Our base gun cost was $488. We added Ameriglo sights for $90, Shield Arms magazines and magwell conversion for a total price of $215, and Talon grips for $10. The Glock 43X is actually slightly less expensive than it was a couple of years ago, with supply finally catching up to demand. We added a few items to bring the pistol up to high-capacity standard. The pistol is a compact Glock handgun that is basically a long-handle version of the Glock 43. The Glock 48 is a longer-slide version of the Glock 43X. Results will be similar with the Glock 48. The 43X is by far the more popular handgun than the Glock 48. While we concentrated on this 43X, we also ran a side test with stainless-slide pistol to evaluate the Shield magazines’ performance in pistols without the metal magazine catch.

Action TypeSemi-auto locked breech, double action only
Overall Length6.5 in.
Overall Height5.05 in.
Maximum Width1.1 in.
Weight Unloaded16.5 oz.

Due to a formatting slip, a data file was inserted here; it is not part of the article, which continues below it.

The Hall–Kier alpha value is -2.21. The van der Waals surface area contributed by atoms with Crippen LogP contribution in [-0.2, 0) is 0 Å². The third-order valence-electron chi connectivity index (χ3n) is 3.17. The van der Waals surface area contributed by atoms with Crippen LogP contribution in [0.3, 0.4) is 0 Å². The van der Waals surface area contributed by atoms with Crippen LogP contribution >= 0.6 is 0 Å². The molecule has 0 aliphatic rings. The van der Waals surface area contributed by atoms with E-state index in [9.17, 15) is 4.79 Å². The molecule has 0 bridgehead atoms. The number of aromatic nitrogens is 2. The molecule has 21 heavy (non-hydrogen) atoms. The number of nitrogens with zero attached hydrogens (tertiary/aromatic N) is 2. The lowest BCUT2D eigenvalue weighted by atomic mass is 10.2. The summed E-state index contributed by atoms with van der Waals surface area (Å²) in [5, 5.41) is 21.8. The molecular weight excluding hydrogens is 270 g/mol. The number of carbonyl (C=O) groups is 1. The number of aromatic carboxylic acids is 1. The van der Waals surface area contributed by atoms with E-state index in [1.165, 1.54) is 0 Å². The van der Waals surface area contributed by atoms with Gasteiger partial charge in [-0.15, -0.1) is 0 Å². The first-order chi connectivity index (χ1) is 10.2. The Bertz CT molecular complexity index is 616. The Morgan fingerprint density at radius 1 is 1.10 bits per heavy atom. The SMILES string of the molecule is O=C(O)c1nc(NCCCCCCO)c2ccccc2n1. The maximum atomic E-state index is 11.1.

Weight Loaded21.0 oz.
Barrel3.4 in. long, carbon steel
SlideDark oxide steel
Slide Retraction Effort15.0 lbs.
Receiver MaterialPolymer
GripsPebbled polymer, Talon Grip added
Grip Front Strap Height2.5 in.
Grip Back Strap Height3.0 in.
Grip Thickness (Maximum)0.9 in.
Grip Circumference (Maximum)5.5 in.
Magazines(1) original 10 round, (2) Shield Arms 14 round; upgraded magazine catch
Rear SightAmeriglo Tritium, two white dots
Front SightAmeriglo Tritium, one white dot
Trigger Pull Weight5.6 lbs.
Trigger Span2.64 in.
SafetyTrigger lever, striker block
Warranty1 year
Telephone (770) 433-8719
Made InU.S.
Left to right are the backs of the Glock, Taurus, and SIG grip frames. The SIG is probably the most comfortable, with the Glock being the least comfortable.